1. Ward No. 7 of Bodduvariapalem Panchayat is a constituency reserved for women. The election on 15-6-1970 resulted in the success of the petitioner by the narrowest of margins, i.e., of a single vote. There was a third candidate but she withdraw leaving the filed clear for a straight contest between the petitioner and the first respondent of whom the petitioner is the sister of the 1st respondent's husband. The petitioner's mother ranged herself against her daughter and gave evidence in support of the daughter-in-law's case. Petitioner's election was successfully challenged in a proceeding before the Tribunal on the ground that she had not attained the age of twenty one years and lacked the franchise which is the pre-requisite for seeking election.
2. Before the Tribunal the respondent (the parties will be referred to according to their rank in the writ petition) relied on Ex. A-1, purporting to be an extract from the Register of births as also on the evidence of P. W. 1.
3. In support of the writ petition Mr. Venkata Ramanareddy urged that the tribunal's finding that the petitioner was less than 21 years of age at the material time is perverse or unsupported by evidence. Secondly he submitted that the entry in the register of voters is conclusive and in an election petition it is not competent for the tribunal to inquire into or adjudicate on the validity of the entry in the register.
4. The argument on the first aspect is to this effect. Ex. A-1 is palpably unreliable. The report of the birth was given to the Village Munsiff two days after the child was born; but quite curiously the entry as to the birth mentions are name of the then two days old child. How could this name be entered when the mother (P. W. 1)in this case unequivocally admitted that none of her children was named before the expiry of twenty one days from the date of birth? The very admission of P. W. 1 is sufficient to discredit Ex. A-1 and shows that it is a wholly unreliable piece of evidence. It cannot be held that it relates to the petitioners even if in fact a birth occurred and the entry itself was not a wholesale fabrication. So argues the counsel.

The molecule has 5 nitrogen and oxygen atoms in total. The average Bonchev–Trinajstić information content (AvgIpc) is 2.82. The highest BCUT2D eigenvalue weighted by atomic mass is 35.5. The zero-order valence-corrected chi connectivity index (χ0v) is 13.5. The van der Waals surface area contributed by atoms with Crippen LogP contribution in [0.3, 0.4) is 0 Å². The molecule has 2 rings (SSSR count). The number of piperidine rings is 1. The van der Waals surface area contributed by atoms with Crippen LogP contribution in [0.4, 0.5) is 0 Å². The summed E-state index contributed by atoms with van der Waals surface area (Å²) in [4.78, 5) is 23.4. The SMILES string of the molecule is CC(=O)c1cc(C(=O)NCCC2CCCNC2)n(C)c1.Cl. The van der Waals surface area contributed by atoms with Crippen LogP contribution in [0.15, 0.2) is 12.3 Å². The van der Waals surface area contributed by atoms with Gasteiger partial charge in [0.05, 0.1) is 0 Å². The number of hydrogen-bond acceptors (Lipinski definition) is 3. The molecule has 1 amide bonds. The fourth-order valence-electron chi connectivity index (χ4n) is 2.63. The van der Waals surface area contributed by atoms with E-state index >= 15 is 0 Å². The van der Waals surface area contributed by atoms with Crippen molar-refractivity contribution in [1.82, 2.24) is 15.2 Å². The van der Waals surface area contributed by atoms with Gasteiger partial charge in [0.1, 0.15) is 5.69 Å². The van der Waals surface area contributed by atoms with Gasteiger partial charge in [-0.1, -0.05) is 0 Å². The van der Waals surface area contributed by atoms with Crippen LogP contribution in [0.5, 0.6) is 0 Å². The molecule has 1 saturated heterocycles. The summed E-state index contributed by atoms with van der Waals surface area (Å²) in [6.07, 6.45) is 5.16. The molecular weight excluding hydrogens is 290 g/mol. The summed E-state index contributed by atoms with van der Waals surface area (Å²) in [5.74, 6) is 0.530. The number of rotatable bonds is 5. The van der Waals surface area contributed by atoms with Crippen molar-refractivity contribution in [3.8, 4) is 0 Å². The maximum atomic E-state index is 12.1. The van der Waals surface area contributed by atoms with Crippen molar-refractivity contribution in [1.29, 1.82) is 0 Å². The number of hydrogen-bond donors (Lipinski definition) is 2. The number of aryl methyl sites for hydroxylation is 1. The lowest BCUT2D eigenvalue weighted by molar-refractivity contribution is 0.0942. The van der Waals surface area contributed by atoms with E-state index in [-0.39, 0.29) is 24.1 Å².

5. The reasoning looks plausible but on a thorough examination the conclusion must be that it is untenable. For a moment, let me assume that the mention in the register of the name of the child is a later interpolation. Even so, the entry in the register that a child was born to P. W. 1 must be upheld as a genuine one.
6. It was made contemporaneously, that is to say, within the time normally taken for reporting the fact to the village officer. It is undeniable that a child was born as disclosed by the entry and on the date mentioned therein. The question does not relate to the petitioner's birth? If there is another child to whose birth it relates, the fast could be conclusively established by evidence. There is no proof of that fact.
7. In her evidence P. W. 1 stated that she gave birth to five sons and two daughters. The first daughter (the second born child) died on the 14th day after birth. There was thus only one surviving daughter the writ petitioner. The suggestion is that the birth extract relates to another daughter Anjamma born two years after the petitioner. But no evidence has been placed before the positive assertion of P. W. 1 on the contrary is that besides the petitioner there is no other daughter and she is 20 years old. There was thus sufficient evidence before the tribunal to justify the finding. It is difficult to perceive how the conclusion of the tribunal could be rejected as perverse or unsupported by evidence. The mention of the name of the child in Ex. A-1 may not have been cogently explained in the light of the admission of P. W. 1. that the child was christened only at the 'Barasala' on the 21st day. This does not militate against the positive testimony of P. w. 1 that the petitioner is the last born among her children and there is no other surviving daughter. No evidence to rebut this version was adduced. The tribunal chose to accept the testimony of P. W. 1 and in doing so did not act perversely.